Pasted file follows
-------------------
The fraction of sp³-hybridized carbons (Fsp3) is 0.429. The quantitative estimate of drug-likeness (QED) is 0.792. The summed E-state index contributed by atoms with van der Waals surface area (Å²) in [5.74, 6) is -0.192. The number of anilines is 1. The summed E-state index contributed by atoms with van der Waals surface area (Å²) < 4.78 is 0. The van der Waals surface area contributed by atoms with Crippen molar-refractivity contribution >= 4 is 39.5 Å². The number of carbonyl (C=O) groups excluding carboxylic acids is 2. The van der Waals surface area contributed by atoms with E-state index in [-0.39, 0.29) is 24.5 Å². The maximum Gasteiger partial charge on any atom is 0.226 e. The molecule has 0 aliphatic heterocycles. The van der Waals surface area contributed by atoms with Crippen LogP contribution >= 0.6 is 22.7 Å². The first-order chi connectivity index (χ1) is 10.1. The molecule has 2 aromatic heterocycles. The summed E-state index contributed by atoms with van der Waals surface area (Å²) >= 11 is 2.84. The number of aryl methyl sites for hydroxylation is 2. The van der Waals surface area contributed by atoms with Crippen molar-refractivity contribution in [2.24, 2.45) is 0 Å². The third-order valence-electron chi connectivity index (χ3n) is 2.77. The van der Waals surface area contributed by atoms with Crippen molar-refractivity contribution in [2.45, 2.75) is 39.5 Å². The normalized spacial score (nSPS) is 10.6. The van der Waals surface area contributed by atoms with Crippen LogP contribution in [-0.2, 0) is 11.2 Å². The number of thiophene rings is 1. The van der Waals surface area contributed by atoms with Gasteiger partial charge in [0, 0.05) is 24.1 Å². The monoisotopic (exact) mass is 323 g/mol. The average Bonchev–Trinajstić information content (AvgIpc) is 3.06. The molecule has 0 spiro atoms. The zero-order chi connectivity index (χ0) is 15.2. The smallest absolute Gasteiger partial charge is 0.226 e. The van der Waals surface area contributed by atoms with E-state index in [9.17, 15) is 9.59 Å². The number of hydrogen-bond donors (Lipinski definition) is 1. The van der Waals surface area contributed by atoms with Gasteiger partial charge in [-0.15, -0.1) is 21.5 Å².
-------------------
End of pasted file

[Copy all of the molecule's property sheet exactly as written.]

The fraction of sp³-hybridized carbons (Fsp3) is 0.429. The quantitative estimate of drug-likeness (QED) is 0.792. The summed E-state index contributed by atoms with van der Waals surface area (Å²) in [5.74, 6) is -0.192. The number of anilines is 1. The summed E-state index contributed by atoms with van der Waals surface area (Å²) < 4.78 is 0. The van der Waals surface area contributed by atoms with Crippen molar-refractivity contribution >= 4 is 39.5 Å². The number of carbonyl (C=O) groups excluding carboxylic acids is 2. The van der Waals surface area contributed by atoms with E-state index in [-0.39, 0.29) is 24.5 Å². The maximum Gasteiger partial charge on any atom is 0.226 e. The molecule has 0 aliphatic heterocycles. The van der Waals surface area contributed by atoms with Crippen LogP contribution >= 0.6 is 22.7 Å². The first-order chi connectivity index (χ1) is 10.1. The molecule has 2 aromatic heterocycles. The summed E-state index contributed by atoms with van der Waals surface area (Å²) >= 11 is 2.84. The number of aryl methyl sites for hydroxylation is 2. The van der Waals surface area contributed by atoms with Crippen molar-refractivity contribution in [2.24, 2.45) is 0 Å². The third-order valence-electron chi connectivity index (χ3n) is 2.77. The van der Waals surface area contributed by atoms with Crippen molar-refractivity contribution in [2.45, 2.75) is 39.5 Å². The normalized spacial score (nSPS) is 10.6. The van der Waals surface area contributed by atoms with Crippen LogP contribution in [-0.2, 0) is 11.2 Å². The number of thiophene rings is 1. The van der Waals surface area contributed by atoms with Gasteiger partial charge in [0, 0.05) is 24.1 Å². The monoisotopic (exact) mass is 323 g/mol. The average Bonchev–Trinajstić information content (AvgIpc) is 3.06. The molecule has 0 spiro atoms. The zero-order chi connectivity index (χ0) is 15.2. The smallest absolute Gasteiger partial charge is 0.226 e. The van der Waals surface area contributed by atoms with E-state index in [9.17, 15) is 9.59 Å². The number of hydrogen-bond donors (Lipinski definition) is 1. The van der Waals surface area contributed by atoms with Gasteiger partial charge in [-0.15, -0.1) is 21.5 Å².